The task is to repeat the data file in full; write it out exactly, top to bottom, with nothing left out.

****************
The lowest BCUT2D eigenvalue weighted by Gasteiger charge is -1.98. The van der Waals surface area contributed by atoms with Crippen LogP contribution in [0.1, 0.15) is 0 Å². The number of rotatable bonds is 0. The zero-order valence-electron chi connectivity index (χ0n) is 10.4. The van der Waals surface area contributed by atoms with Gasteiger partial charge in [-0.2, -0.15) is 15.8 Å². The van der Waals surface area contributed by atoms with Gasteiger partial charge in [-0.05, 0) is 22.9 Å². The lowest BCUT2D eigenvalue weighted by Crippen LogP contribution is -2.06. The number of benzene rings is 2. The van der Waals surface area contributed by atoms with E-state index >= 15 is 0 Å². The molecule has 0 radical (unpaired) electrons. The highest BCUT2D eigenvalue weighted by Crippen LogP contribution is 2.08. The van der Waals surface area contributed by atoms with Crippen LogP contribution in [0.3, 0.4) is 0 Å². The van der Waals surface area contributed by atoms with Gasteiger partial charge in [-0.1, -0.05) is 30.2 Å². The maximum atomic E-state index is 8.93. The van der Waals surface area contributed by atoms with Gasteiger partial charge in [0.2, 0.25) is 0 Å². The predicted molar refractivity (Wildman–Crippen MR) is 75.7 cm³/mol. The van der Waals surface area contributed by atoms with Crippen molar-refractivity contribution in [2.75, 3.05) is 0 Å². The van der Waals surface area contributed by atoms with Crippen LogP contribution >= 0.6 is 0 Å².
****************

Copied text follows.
The lowest BCUT2D eigenvalue weighted by Gasteiger charge is -1.98. The van der Waals surface area contributed by atoms with Crippen LogP contribution in [0.1, 0.15) is 0 Å². The number of rotatable bonds is 0. The zero-order valence-electron chi connectivity index (χ0n) is 10.4. The van der Waals surface area contributed by atoms with Gasteiger partial charge in [-0.2, -0.15) is 15.8 Å². The van der Waals surface area contributed by atoms with Gasteiger partial charge in [-0.05, 0) is 22.9 Å². The lowest BCUT2D eigenvalue weighted by Crippen LogP contribution is -2.06. The number of benzene rings is 2. The van der Waals surface area contributed by atoms with E-state index >= 15 is 0 Å². The molecule has 0 radical (unpaired) electrons. The highest BCUT2D eigenvalue weighted by Crippen LogP contribution is 2.08. The van der Waals surface area contributed by atoms with Crippen LogP contribution in [0.3, 0.4) is 0 Å². The van der Waals surface area contributed by atoms with Gasteiger partial charge in [-0.1, -0.05) is 30.2 Å². The maximum atomic E-state index is 8.93. The van der Waals surface area contributed by atoms with Gasteiger partial charge in [0.2, 0.25) is 0 Å². The predicted molar refractivity (Wildman–Crippen MR) is 75.7 cm³/mol. The van der Waals surface area contributed by atoms with Crippen molar-refractivity contribution in [2.75, 3.05) is 0 Å². The van der Waals surface area contributed by atoms with Crippen LogP contribution >= 0.6 is 0 Å².